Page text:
Monsanto’s bitter seeds have given another blow to Mexico’s honey producers that had previously succeeded in stopping short the transnational corporation’s plan to plant 253,000 acres of transgenic soybeans in the Yucatan Peninsula that would have jeopardized beekeeping in the region, the main livelihood of more than 25,000 families.
A clever combination of social and legal management waged by over 60 organizations of honey producers managed to suspend by means of protection to appeal an authorization that would have granted Monsanto free trade of their genetically modified soy that would affect Mexico’s honey beekeepers in the states of Chiapas, Campeche, Yucatan and Quintana Roo. The Secretariat of Agriculture, Livestock, Rural Development, Fisheries and Food (SAGARPA) of the federal government had issued the authorization.
Mexico’s honey producers lose court battle
But the power of the transnational corporation again showed its effects. Last week, the First District Court of Yucatán denied federal protection to Mexico’s honey producers and gave the green light to the planting of Monsanto’s GM soybeans in the state.
The plaintiffs had argued against the unconstitutionality of the SAGARPA permit for its violation of environmental laws and the precautionary principle. In addition, they argued against the breakdown of the right of indigenous peoples to be consulted, the denial of the right to work and the omission of negative opinions regarding the planting of transgenic soybeans issued by the National Commission of Natural Protected Areas and the National Commission for the Knowledge and Use of Biodiversity. The final resolution from the judge dismissed the allegation.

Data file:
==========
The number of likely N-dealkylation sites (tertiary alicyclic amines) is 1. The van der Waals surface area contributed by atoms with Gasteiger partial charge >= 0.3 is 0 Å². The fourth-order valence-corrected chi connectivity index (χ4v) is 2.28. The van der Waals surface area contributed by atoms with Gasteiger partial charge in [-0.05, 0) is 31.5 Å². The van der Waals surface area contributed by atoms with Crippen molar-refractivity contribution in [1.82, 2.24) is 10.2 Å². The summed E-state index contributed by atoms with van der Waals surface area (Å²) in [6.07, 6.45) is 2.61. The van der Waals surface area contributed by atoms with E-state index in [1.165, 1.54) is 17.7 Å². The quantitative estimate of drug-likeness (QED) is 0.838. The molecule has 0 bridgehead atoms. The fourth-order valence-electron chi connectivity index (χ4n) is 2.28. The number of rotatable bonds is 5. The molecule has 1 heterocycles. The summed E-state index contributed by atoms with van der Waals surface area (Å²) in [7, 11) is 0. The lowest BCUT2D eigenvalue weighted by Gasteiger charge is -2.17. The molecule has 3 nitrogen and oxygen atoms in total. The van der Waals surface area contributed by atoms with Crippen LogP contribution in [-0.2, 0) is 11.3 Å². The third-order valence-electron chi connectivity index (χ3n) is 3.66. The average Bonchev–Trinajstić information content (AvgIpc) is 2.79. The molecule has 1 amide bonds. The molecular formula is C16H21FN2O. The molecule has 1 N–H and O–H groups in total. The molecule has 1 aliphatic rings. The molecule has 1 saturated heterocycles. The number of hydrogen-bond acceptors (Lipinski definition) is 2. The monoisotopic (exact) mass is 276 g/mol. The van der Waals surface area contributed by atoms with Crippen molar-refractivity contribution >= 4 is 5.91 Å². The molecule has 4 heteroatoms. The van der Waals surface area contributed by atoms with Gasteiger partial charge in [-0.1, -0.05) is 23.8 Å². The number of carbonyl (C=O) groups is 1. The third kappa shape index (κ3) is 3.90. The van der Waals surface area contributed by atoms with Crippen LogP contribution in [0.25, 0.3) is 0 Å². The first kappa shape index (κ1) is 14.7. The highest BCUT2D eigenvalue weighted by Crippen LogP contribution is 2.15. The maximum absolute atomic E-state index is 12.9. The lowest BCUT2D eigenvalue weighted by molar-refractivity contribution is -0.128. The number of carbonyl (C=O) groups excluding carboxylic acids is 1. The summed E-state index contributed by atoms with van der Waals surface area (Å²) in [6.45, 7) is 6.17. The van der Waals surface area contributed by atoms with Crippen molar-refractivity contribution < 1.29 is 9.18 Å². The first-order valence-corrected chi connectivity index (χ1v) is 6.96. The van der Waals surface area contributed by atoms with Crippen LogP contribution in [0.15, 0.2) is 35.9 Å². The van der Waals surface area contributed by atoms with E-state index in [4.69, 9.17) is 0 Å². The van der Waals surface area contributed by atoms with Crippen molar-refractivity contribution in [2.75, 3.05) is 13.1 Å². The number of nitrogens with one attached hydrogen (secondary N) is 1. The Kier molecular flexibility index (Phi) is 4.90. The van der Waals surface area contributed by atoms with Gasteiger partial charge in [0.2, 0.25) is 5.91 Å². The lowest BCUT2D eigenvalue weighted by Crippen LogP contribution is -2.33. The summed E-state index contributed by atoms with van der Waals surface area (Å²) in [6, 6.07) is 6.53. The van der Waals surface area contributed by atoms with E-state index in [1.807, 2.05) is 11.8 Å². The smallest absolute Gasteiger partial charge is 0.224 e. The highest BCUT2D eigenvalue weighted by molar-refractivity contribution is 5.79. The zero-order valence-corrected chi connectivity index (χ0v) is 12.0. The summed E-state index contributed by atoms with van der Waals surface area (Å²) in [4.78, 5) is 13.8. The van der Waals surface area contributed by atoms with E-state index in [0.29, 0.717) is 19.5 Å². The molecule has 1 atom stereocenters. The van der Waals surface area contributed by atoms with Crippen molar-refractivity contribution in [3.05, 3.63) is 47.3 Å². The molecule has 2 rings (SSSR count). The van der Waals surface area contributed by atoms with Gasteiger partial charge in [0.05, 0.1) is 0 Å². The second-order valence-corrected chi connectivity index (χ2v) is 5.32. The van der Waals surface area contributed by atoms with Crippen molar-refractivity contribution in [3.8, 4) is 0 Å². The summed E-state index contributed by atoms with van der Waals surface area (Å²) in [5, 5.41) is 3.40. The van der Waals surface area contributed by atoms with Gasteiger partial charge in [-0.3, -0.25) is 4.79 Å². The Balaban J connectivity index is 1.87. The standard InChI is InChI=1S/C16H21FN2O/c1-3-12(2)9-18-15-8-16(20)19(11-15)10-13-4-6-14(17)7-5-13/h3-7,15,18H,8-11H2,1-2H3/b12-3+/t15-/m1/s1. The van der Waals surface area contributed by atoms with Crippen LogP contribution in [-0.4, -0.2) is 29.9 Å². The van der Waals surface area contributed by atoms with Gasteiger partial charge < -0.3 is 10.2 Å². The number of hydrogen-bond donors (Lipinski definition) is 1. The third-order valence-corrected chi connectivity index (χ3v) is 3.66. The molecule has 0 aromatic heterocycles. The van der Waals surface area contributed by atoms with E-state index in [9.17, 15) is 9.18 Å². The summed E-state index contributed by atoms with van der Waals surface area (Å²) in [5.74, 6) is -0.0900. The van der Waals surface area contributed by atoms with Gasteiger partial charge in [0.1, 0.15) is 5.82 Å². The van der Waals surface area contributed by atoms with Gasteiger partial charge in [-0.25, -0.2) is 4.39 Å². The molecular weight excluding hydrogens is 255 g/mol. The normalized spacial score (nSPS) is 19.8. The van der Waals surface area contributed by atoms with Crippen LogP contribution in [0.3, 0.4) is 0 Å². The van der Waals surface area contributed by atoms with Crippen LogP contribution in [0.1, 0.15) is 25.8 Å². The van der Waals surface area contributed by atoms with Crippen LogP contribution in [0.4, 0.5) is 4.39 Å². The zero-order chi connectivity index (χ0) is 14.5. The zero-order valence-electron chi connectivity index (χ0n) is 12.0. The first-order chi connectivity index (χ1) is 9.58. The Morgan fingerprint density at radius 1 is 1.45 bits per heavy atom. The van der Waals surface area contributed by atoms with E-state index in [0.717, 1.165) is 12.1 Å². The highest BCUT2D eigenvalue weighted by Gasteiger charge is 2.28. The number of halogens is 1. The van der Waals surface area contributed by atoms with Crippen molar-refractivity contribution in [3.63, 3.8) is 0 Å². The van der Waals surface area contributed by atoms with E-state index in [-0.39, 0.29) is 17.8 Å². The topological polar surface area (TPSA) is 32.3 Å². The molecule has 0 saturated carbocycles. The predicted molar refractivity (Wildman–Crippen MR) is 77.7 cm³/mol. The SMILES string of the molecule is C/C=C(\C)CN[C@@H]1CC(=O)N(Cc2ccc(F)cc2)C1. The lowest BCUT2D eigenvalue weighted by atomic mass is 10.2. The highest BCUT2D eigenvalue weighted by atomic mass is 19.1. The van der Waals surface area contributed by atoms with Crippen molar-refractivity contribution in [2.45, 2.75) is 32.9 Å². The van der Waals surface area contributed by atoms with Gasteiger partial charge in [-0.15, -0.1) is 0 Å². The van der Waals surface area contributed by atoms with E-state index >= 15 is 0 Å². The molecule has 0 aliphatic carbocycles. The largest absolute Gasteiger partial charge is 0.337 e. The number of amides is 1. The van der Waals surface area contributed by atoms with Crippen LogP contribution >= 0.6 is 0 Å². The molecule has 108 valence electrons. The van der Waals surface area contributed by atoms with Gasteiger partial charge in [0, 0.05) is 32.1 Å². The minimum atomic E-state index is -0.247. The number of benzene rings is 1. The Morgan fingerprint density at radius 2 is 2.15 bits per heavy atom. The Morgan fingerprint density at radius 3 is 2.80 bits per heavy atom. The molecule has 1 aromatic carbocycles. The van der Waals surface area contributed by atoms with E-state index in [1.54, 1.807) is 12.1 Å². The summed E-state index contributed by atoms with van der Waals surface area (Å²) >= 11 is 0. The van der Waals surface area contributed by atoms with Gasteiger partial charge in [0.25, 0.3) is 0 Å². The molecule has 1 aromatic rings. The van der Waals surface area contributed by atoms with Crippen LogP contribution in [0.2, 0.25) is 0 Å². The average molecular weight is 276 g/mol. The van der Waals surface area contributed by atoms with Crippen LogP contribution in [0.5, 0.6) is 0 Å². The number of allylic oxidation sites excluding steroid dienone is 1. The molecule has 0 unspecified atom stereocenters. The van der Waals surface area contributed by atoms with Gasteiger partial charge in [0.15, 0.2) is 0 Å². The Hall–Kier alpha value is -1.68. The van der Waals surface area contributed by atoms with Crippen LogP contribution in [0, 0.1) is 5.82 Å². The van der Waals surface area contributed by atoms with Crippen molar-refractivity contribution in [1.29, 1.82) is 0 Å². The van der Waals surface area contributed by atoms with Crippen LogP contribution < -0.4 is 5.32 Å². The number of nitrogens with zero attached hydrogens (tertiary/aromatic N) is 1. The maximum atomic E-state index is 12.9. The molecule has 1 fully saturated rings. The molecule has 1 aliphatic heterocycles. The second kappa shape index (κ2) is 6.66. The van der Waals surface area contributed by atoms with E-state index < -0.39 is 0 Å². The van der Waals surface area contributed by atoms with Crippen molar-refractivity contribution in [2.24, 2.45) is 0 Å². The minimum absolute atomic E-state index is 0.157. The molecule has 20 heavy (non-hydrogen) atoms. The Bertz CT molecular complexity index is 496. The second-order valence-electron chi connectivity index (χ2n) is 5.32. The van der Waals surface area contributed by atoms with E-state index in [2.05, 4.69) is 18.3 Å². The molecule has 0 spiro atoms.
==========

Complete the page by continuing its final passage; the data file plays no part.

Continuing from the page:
The protection appeal was filed in district courts on Monday February 27, 2012, and was signed by farmers, indigenous groups, traders and exporters of honey from the Yucatan peninsula. In 1998, Monsanto began planting experimental transgenic soybeans, in 2010 it began the pilot phase of the project and in May of this year SAGARPA granted permission to the commercial planting, which also included the use of 13,075 tons of seed. In June the operation was granted provisional suspension and now the U.S. company’s lobbyists have taken away the legal defense of honey producers.
The influx of transgenic pollen soy pales poorly in the shadow of the quality of Mexican honey. Mexico is the third largest exporter of honey, 40% of domestic production is obtained from Yucatan, Campeche and Quintana Roo, and 98% of the honey that comes from the Yucatan Peninsula is exported to the European Union. The release of transgenic grains will ruin the beekeeping sector that is essential not only for the economy and agriculture but also for the conservation of ecosystems. The European Union plans to either ban the honey contaminated with GM pollen or require it to be labeled upon distribution as it did late last year, the decision has affected the population dependent on the production and export of honey.
According to a report by the Ministry of Economy, 26,800 tons were exported in 2011 with a value of about $ 90 million – in light of irresponsibility of the federal government and the interests of the transnational corporation, none of this matters.
Alfredo Acedo is media director and adviser to the National Union of Autonomous Regional Peasant Organizations in Mexico.
Translation: Nidia Bautista